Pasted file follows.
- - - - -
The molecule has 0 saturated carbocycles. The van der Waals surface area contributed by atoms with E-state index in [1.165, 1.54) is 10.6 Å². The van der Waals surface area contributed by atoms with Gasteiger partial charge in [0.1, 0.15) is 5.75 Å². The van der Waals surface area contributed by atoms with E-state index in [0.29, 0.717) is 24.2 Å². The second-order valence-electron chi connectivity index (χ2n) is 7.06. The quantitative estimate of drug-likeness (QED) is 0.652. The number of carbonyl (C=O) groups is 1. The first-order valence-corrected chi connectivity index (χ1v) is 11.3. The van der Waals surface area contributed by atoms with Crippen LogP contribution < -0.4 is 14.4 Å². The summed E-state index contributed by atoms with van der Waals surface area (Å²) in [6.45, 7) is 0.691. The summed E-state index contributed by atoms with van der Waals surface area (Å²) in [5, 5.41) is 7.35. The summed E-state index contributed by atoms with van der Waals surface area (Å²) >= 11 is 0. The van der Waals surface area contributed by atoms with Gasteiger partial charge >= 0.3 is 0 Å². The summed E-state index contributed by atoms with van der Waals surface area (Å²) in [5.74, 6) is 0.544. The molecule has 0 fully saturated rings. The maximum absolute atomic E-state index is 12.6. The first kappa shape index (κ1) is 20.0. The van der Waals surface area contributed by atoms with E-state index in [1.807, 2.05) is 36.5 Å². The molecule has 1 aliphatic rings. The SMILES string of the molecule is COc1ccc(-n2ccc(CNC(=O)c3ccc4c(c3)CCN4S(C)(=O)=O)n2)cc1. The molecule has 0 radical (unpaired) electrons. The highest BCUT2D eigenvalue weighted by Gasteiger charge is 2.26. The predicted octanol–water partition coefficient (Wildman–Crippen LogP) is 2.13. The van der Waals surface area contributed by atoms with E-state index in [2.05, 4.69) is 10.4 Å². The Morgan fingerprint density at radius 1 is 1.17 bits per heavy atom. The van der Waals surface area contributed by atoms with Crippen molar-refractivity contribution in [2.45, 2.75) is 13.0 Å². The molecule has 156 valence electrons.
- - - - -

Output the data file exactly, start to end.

The molecule has 0 saturated carbocycles. The van der Waals surface area contributed by atoms with E-state index in [1.165, 1.54) is 10.6 Å². The van der Waals surface area contributed by atoms with Gasteiger partial charge in [0.1, 0.15) is 5.75 Å². The van der Waals surface area contributed by atoms with E-state index in [0.29, 0.717) is 24.2 Å². The second-order valence-electron chi connectivity index (χ2n) is 7.06. The quantitative estimate of drug-likeness (QED) is 0.652. The number of carbonyl (C=O) groups is 1. The first-order valence-corrected chi connectivity index (χ1v) is 11.3. The van der Waals surface area contributed by atoms with Crippen LogP contribution < -0.4 is 14.4 Å². The summed E-state index contributed by atoms with van der Waals surface area (Å²) in [6.45, 7) is 0.691. The summed E-state index contributed by atoms with van der Waals surface area (Å²) in [5, 5.41) is 7.35. The summed E-state index contributed by atoms with van der Waals surface area (Å²) >= 11 is 0. The van der Waals surface area contributed by atoms with Gasteiger partial charge >= 0.3 is 0 Å². The summed E-state index contributed by atoms with van der Waals surface area (Å²) in [5.74, 6) is 0.544. The molecule has 0 fully saturated rings. The maximum absolute atomic E-state index is 12.6. The first kappa shape index (κ1) is 20.0. The van der Waals surface area contributed by atoms with E-state index in [1.807, 2.05) is 36.5 Å². The molecule has 1 aliphatic rings. The SMILES string of the molecule is COc1ccc(-n2ccc(CNC(=O)c3ccc4c(c3)CCN4S(C)(=O)=O)n2)cc1. The molecule has 0 radical (unpaired) electrons. The highest BCUT2D eigenvalue weighted by Gasteiger charge is 2.26. The predicted octanol–water partition coefficient (Wildman–Crippen LogP) is 2.13. The van der Waals surface area contributed by atoms with E-state index in [2.05, 4.69) is 10.4 Å². The Morgan fingerprint density at radius 1 is 1.17 bits per heavy atom. The van der Waals surface area contributed by atoms with Crippen molar-refractivity contribution in [2.45, 2.75) is 13.0 Å². The molecule has 156 valence electrons.